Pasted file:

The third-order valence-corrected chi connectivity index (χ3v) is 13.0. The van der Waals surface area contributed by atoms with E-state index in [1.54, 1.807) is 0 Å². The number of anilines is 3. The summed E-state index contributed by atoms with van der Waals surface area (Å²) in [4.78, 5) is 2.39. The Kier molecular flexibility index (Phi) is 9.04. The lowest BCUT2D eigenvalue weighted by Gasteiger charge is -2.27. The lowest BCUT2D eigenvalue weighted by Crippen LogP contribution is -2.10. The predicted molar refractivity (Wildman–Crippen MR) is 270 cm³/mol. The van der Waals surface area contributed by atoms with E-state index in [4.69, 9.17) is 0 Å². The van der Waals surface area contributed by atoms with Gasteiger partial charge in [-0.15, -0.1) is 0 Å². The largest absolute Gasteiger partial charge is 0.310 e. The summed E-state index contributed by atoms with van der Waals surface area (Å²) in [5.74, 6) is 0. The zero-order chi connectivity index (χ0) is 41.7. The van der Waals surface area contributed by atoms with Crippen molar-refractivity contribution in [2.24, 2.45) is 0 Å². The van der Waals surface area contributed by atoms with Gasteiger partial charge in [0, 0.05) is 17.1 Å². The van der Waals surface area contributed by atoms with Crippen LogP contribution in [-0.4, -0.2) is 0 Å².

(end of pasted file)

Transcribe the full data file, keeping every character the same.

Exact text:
The third-order valence-corrected chi connectivity index (χ3v) is 13.0. The van der Waals surface area contributed by atoms with E-state index in [1.54, 1.807) is 0 Å². The number of anilines is 3. The summed E-state index contributed by atoms with van der Waals surface area (Å²) in [4.78, 5) is 2.39. The Kier molecular flexibility index (Phi) is 9.04. The lowest BCUT2D eigenvalue weighted by Gasteiger charge is -2.27. The lowest BCUT2D eigenvalue weighted by Crippen LogP contribution is -2.10. The predicted molar refractivity (Wildman–Crippen MR) is 270 cm³/mol. The van der Waals surface area contributed by atoms with E-state index in [4.69, 9.17) is 0 Å². The van der Waals surface area contributed by atoms with Gasteiger partial charge in [-0.15, -0.1) is 0 Å². The largest absolute Gasteiger partial charge is 0.310 e. The summed E-state index contributed by atoms with van der Waals surface area (Å²) in [5.74, 6) is 0. The zero-order chi connectivity index (χ0) is 41.7. The van der Waals surface area contributed by atoms with Crippen molar-refractivity contribution in [2.24, 2.45) is 0 Å². The van der Waals surface area contributed by atoms with Gasteiger partial charge in [0, 0.05) is 17.1 Å². The van der Waals surface area contributed by atoms with Crippen LogP contribution in [-0.4, -0.2) is 0 Å².